But that balance could change if the conflict expands further. Iran talks tough, and its regional allies have grown bolder, but a conventional military conflict with Israel would not go its way – apart from its impressive array of ballistic missiles, most of Iran’s military is built upon Cold War-era hardware. Iran is well aware of the Israeli threat to Hezbollah, Iran’s largest and strongest ally. Should war break out along Israel’s northern border, Iran would feel obligated to step in and support its ally, risking more of its forces in a knock-down fight with Israel.

The same holds true for a fight with the United States. Iran wants to get the US out of Iraq and Syria and has backed a variety of militias and proxies to support that goal. These groups are chomping at the bit, but Iran – or, more specifically, Supreme Leader Khamenei – has always favored “strategic patience” and has been waiting things out, confident that gradual pressure will force the US out in time, without the need for a big, bloody fight.

Iran’s leaders are eager to keep the war from coming home

Tehran is wary of the conflict expanding due to the impact it would have on the home front. With the memory of the 2022 protest wave still fresh, the regime is anxious to keep a lid on domestic violence and instability, especially as a succession crisis could happen at any moment – after all, Khamenei is 84 years old, in poor health, and lacks a clear successor.

That doesn’t mean it has avoided the escalating crisis, which has grown in new and unexpected ways. A massive terrorist attack in Kerman in early January revealed gaps in the regime’s security apparatus, prompting it to lash out against its neighbors – including Pakistan, which it bombarded with missiles (Tehran and Islamabad made up quickly, fortunate given that Pakistan is a nuclear power). Public concern over security was further heightened following the deaths of US servicemen in Jordan. Iran’s media was filled with reports of impending US direct air strikes against Iran, Khamenei called an emergency meeting of the Supreme National Security Council, and the national air defense system was put on high alert. On Feb. 14, twin explosions shut down the nation’s largest pipeline, shutting off gas to millions. Reports confirmed that Israel was probably behind the attack.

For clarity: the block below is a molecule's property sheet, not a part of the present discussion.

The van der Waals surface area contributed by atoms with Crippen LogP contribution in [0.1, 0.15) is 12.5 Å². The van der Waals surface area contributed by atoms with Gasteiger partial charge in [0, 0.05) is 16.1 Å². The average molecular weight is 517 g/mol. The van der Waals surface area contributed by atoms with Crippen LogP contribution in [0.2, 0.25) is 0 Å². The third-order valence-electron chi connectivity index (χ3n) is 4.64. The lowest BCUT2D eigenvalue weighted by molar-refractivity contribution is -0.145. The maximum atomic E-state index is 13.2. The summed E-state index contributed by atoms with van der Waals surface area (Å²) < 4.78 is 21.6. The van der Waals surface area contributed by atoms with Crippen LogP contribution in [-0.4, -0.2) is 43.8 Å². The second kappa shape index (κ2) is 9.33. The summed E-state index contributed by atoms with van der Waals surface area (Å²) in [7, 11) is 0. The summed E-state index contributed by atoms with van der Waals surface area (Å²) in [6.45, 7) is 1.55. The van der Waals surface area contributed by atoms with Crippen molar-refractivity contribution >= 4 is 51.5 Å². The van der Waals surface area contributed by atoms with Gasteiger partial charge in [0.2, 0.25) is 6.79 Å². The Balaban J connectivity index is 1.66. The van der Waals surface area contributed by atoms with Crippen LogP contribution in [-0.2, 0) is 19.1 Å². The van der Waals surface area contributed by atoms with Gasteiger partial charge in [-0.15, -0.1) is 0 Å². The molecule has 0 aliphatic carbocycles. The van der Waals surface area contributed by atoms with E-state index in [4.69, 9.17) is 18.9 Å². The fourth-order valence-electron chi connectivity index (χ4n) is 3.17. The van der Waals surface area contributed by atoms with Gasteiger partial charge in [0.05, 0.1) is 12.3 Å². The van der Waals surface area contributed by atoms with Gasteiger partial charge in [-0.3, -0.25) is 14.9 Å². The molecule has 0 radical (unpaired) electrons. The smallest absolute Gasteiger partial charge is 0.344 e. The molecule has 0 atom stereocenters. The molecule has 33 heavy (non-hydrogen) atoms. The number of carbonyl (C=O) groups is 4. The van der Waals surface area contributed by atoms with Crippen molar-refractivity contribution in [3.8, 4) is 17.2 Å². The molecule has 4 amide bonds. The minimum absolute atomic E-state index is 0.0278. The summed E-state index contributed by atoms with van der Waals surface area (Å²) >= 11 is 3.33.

Faced with the threat of escalation, Iran has pulled back

Faced with a potential escalation cascade, Iran’s response has been to pull back – a little, if not entirely – to avoid getting entangled in a bloody fight that could have consequences for its own domestic stability.

And it’s gotten some help from an unexpected corner: The United States, also anxious to avoid a bigger fight, has been working to contain the crisis. Following the attack in Jordan, President Joe Biden signaled that there would be US retaliation but waited a week to strike back, giving Iran plenty of time to withdraw its forces from Syria. Other US strikes – including a drone attack on an Iraqi militia commander in Baghdad and a cyberattack against the MV Behshad – have stayed within the escalatory threshold.

To be sure, the crisis is nowhere near over, and escalatory risks remain very much present. The Houthis continue to lob missiles at passing ships, and they have been upping their game to include drone submarines that are tougher to detect. The Iraqi militias may have stopped their attacks on US forces, but there’s no guarantee the pause will last. Tehran has proven it has influence over these groups and can issue orders to them, but it lacks control. If a Houthi missile hits a US warship, there’s not much Tehran can do to prevent a US retaliation and a spiraling conflict.

But Iran preferring restraint to escalation is still welcome news for a region – and a world – that could use some.